Monday, February 09, 2009

Perceptions of Aboriginal difference 1

As I think I mentioned, I have now finished Jim Fletcher's Clean, Clad and Courteous, a history of Aboriginal education in NSW. I have to rework my way through some issues, but I thought that I should make a brief comment now.

Writing in 1937, my grandfather as NSW Minister for Education wrote in a statement to his Department:

It will be noted that there are races of colour other than white, whose mental and attributes, though different, are nowise inferior to those of the white race, and no question arises as to their admission to any public school in this State. Emphasis, therefore, is essentially upon the best interests of Aboriginal children or of children of marked Aboriginal characteristics.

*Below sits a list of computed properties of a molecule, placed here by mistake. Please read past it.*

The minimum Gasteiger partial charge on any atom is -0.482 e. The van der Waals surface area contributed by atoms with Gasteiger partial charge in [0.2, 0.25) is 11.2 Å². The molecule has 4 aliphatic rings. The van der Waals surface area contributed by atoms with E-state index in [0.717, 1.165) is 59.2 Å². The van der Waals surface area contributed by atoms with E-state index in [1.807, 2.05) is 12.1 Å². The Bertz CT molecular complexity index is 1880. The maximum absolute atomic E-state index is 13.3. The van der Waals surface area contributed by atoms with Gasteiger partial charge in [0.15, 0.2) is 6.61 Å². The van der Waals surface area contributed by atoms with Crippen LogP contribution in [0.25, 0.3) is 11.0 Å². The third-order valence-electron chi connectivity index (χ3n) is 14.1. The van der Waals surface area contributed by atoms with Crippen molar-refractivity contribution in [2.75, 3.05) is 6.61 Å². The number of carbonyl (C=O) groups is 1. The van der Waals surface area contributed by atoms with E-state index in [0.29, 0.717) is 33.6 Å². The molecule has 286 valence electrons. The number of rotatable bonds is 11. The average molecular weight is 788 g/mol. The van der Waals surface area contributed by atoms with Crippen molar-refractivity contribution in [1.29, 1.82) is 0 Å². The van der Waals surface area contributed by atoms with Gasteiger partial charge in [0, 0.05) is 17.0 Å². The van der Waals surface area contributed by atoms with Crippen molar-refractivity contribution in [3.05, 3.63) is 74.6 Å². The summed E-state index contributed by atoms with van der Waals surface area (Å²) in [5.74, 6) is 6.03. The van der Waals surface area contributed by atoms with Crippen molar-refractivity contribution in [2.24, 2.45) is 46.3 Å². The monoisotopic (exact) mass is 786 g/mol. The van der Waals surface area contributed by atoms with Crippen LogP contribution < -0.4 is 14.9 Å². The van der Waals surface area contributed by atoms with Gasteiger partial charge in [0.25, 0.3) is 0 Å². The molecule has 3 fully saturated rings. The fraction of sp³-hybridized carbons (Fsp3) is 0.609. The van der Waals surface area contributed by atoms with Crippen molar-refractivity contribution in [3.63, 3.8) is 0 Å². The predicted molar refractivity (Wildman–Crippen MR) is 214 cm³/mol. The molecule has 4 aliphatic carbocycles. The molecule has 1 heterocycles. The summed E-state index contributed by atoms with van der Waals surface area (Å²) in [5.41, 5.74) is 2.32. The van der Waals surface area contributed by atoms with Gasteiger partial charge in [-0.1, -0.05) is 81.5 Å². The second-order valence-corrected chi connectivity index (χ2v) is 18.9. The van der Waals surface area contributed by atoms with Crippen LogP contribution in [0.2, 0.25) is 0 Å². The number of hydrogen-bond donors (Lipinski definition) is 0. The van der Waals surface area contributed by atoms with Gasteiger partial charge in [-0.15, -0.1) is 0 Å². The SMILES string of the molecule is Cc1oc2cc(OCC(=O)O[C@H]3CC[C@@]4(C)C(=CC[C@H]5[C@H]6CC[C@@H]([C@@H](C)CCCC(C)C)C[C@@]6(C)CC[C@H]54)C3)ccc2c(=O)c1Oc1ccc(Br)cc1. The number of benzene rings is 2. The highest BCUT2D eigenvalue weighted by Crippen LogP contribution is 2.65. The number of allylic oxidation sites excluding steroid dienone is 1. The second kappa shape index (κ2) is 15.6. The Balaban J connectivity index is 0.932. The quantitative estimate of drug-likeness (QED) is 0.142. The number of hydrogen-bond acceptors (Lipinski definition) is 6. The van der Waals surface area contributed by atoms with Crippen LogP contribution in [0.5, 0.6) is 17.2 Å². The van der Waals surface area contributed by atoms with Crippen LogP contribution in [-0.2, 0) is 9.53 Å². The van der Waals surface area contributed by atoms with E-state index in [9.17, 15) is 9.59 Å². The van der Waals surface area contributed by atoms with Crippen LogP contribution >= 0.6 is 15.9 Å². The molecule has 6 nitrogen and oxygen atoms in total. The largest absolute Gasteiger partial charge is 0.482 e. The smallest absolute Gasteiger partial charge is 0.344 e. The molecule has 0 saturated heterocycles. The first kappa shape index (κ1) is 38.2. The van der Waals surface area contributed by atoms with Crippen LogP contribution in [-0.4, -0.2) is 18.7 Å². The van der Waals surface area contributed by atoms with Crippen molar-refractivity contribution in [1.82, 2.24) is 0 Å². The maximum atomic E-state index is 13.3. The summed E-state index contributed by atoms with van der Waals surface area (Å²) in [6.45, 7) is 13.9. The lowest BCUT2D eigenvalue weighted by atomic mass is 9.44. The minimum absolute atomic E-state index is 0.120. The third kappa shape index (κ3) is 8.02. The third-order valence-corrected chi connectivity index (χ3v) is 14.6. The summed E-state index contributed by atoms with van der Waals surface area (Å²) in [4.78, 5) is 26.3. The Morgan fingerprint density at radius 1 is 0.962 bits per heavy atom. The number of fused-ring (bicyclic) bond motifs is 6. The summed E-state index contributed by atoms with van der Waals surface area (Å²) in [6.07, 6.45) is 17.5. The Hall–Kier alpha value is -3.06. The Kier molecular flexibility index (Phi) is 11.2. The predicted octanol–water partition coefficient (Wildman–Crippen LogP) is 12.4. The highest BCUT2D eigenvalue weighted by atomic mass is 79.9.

In looking at this statement, remember that the White Australia policy is in force.

Despite this, children of Chinese, Indian or Japanese ancestry in Australia were to be admitted to NSW public schools. Any white parents who objected and withdrew their children risked prosecution under the truancy laws.

Aboriginal children were perceived to be different. That difference lies at the heart of current indigenous disadvantage.

The tragedy is that those most committed on moral and ideological grounds to the improvement of the Aboriginal people were also those who did the most damage because their perceptions were wrong. They reinforced difference.

Our Aboriginal peoples would have been far better off if Governments had followed a policy of benign neglect, simply allowing indigenous people to sink or swim in a now majority European community.

No comments: